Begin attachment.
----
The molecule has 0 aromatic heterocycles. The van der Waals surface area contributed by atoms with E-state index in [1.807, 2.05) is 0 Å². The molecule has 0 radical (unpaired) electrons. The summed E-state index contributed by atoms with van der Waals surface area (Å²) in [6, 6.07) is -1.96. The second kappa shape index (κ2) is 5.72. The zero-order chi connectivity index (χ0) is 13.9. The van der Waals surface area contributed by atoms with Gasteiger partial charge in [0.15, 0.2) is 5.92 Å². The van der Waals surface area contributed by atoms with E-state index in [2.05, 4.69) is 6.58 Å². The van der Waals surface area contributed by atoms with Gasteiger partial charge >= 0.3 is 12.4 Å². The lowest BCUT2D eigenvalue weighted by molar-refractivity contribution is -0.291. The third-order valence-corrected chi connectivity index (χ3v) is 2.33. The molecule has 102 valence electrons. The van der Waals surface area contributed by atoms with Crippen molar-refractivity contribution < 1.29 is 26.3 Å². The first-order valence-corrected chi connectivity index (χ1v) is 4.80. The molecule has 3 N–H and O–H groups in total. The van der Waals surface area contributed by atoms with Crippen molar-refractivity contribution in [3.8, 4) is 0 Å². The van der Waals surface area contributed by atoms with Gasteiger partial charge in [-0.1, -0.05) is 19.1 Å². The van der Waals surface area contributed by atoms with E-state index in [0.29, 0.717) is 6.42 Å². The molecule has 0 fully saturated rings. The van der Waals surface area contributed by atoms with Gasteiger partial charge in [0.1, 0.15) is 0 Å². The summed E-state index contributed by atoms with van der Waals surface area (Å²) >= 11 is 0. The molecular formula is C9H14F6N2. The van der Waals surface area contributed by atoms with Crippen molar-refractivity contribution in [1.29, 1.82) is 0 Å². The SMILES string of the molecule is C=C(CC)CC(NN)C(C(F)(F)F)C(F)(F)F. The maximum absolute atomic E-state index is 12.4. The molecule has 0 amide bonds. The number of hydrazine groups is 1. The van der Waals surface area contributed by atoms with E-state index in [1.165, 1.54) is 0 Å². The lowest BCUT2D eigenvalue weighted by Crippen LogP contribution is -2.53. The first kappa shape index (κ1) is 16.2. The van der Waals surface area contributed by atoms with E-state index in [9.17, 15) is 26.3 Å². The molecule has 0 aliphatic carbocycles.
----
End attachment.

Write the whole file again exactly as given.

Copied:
The molecule has 0 aromatic heterocycles. The van der Waals surface area contributed by atoms with E-state index in [1.807, 2.05) is 0 Å². The molecule has 0 radical (unpaired) electrons. The summed E-state index contributed by atoms with van der Waals surface area (Å²) in [6, 6.07) is -1.96. The second kappa shape index (κ2) is 5.72. The zero-order chi connectivity index (χ0) is 13.9. The van der Waals surface area contributed by atoms with Gasteiger partial charge in [0.15, 0.2) is 5.92 Å². The van der Waals surface area contributed by atoms with E-state index in [2.05, 4.69) is 6.58 Å². The van der Waals surface area contributed by atoms with Gasteiger partial charge >= 0.3 is 12.4 Å². The lowest BCUT2D eigenvalue weighted by molar-refractivity contribution is -0.291. The third-order valence-corrected chi connectivity index (χ3v) is 2.33. The molecule has 102 valence electrons. The van der Waals surface area contributed by atoms with Crippen molar-refractivity contribution < 1.29 is 26.3 Å². The first-order valence-corrected chi connectivity index (χ1v) is 4.80. The molecule has 3 N–H and O–H groups in total. The van der Waals surface area contributed by atoms with Crippen molar-refractivity contribution in [3.8, 4) is 0 Å². The van der Waals surface area contributed by atoms with Gasteiger partial charge in [-0.1, -0.05) is 19.1 Å². The van der Waals surface area contributed by atoms with E-state index in [0.29, 0.717) is 6.42 Å². The molecule has 0 fully saturated rings. The van der Waals surface area contributed by atoms with Gasteiger partial charge in [0.1, 0.15) is 0 Å². The summed E-state index contributed by atoms with van der Waals surface area (Å²) >= 11 is 0. The molecular formula is C9H14F6N2. The van der Waals surface area contributed by atoms with Crippen molar-refractivity contribution in [1.29, 1.82) is 0 Å². The SMILES string of the molecule is C=C(CC)CC(NN)C(C(F)(F)F)C(F)(F)F. The maximum absolute atomic E-state index is 12.4. The molecule has 0 amide bonds. The number of hydrazine groups is 1. The van der Waals surface area contributed by atoms with E-state index in [1.165, 1.54) is 0 Å². The lowest BCUT2D eigenvalue weighted by Crippen LogP contribution is -2.53. The first kappa shape index (κ1) is 16.2. The van der Waals surface area contributed by atoms with E-state index in [9.17, 15) is 26.3 Å². The molecule has 0 aliphatic carbocycles.